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Source: www.africaecon.org

Africa Economic Institute

Tunisia: $24 billion Investments in Oil


Currently, Tunisia seeks to expand its oil and natural gas excavations to compensate for the decline in domestic production. According to statistics, the Ministry of Energy and Industry has issued 48 permits to 38 global and local oil excavation companies.

Currently, Tunisia seeks to expand its oil and natural gas excavations to compensate for the decline in domestic production. According to statistics, the Ministry of Energy and Industry has issued 48 permits to 38 global and local oil excavation companies.

Abdul-Aziz Al-Rasaa, the Minister of Energy and Industry, in a conference discussing the future of the energy sector of Tunisia, announced the aforementioned statistics. The minister added that 38 oil fields were discovered in 2008, compared to 14 in 2005.

Thus, the amount of investments in Tunisia’s energy sector has risen from $400 million in 2005, to $2400 ($2400 million or $2.4 billion?)in 2009. This increase in investment is attributed directly to increased local consumption of oil by 4% annually.

Tunisia used to export its premium quality oil overseas and import lesser quality oil to refine and consume locally. Moreover, the country used to have 2.2 million tons of left over oil until 1987. However, things gradually changed where Tunisia started to experience shortages of oil by 2001.

According to data, in 2009, Tunisia’s demand for energy will require energy sources that produce the equivalent of  9 million tons of oil. Currently, oil occupies 54% and gas 46% of the country’s total energy supply.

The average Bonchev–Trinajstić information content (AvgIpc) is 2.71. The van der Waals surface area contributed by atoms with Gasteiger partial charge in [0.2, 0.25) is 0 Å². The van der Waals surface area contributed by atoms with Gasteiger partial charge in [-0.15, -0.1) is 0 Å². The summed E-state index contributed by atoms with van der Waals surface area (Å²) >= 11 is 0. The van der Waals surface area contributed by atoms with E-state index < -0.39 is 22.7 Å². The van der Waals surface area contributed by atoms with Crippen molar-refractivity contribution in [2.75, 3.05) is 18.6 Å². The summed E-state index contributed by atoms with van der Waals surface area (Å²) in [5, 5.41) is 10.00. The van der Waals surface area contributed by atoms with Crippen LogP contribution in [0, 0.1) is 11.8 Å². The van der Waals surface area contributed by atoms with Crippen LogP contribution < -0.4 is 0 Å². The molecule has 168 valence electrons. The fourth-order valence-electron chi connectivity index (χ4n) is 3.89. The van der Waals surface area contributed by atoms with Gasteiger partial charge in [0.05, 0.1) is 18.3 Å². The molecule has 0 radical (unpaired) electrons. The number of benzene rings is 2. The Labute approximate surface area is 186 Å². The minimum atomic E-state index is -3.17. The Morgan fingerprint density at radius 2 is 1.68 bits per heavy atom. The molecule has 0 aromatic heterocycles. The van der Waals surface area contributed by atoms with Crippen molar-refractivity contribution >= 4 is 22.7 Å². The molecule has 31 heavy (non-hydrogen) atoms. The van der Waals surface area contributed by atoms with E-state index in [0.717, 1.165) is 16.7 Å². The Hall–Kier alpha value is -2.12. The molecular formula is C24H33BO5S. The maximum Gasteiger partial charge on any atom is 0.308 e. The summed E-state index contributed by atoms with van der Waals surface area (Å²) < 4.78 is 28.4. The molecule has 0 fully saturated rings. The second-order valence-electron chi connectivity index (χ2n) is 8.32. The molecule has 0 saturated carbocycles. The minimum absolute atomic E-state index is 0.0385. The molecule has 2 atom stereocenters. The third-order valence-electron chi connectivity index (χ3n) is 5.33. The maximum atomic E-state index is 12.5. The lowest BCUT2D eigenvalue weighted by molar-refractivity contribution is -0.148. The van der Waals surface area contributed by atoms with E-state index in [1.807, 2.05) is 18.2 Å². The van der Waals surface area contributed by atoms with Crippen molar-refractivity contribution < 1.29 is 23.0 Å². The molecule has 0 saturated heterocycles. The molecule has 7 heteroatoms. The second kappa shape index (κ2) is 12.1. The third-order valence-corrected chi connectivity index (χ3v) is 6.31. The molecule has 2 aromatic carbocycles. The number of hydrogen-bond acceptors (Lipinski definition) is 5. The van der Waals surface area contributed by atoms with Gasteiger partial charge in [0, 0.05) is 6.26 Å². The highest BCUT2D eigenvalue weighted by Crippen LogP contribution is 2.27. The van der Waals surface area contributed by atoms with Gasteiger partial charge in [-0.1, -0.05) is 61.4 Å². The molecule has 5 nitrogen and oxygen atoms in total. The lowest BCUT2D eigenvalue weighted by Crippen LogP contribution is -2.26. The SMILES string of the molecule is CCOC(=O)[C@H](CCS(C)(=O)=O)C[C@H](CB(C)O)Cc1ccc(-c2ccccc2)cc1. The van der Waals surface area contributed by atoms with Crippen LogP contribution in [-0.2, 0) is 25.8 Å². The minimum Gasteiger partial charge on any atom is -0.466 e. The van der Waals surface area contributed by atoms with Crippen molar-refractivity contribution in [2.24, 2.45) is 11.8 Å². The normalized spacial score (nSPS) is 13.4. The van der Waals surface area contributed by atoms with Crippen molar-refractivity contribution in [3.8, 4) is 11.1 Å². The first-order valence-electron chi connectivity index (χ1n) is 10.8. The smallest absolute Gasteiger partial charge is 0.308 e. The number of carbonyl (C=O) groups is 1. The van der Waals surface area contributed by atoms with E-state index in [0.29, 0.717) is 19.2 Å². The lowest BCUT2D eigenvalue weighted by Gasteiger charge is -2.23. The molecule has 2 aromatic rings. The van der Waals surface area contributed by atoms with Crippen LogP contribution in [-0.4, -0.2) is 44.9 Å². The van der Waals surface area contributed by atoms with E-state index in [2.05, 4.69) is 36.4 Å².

Furthermore, data also show that expenses related to gas subsidies by the government has risen from $600 million in 2007 to $1216 million in 2008.

Tunisians are working on regulating energy consumption, through extensive reliance on natural gas, lowering consumption in general, and further investing in excavations. According to the currently adopted development plan, the government intends to lower consumption by 20% as of 2011. Thus in order to achieve this target, the government decided to build an extra refinery for oil. The project will cost $1.9 billion and will produce around 6 million tons, which is double the current locally produced amount.

Tunisia is also undergoing planing for the construction of a nuclear power plant by 2020. A team of engineers and specialists was put together in 2007 to study the feasibility of the project, which will occupy an 800 hectare land mark, costing around $2.3 million, and expected to produce 1000 mega watts.

Tunisia has also shown interest in perusing renewable energy sources, especially solar energy, which reaches 460,000 households. Also a wind mill electricity generating station was installed in the coastal town of Al-Hawaria. Despite European and American monopoly over Tunisia’s energy sector, recently Russian and Chinese companies started penetrating the market.

Italy and Tunisia conjointly are constructing an electricity generating station that produced 1200 mega watts of which 400 mega watts will be allocated towards domestic consumption and the rest will be exported to Italy through the Mediterranean Sea. The contract between the two countries was signed last September, and came into effect as of today.

Source: www.AfricaEcon.org
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Source: www.africaecon.org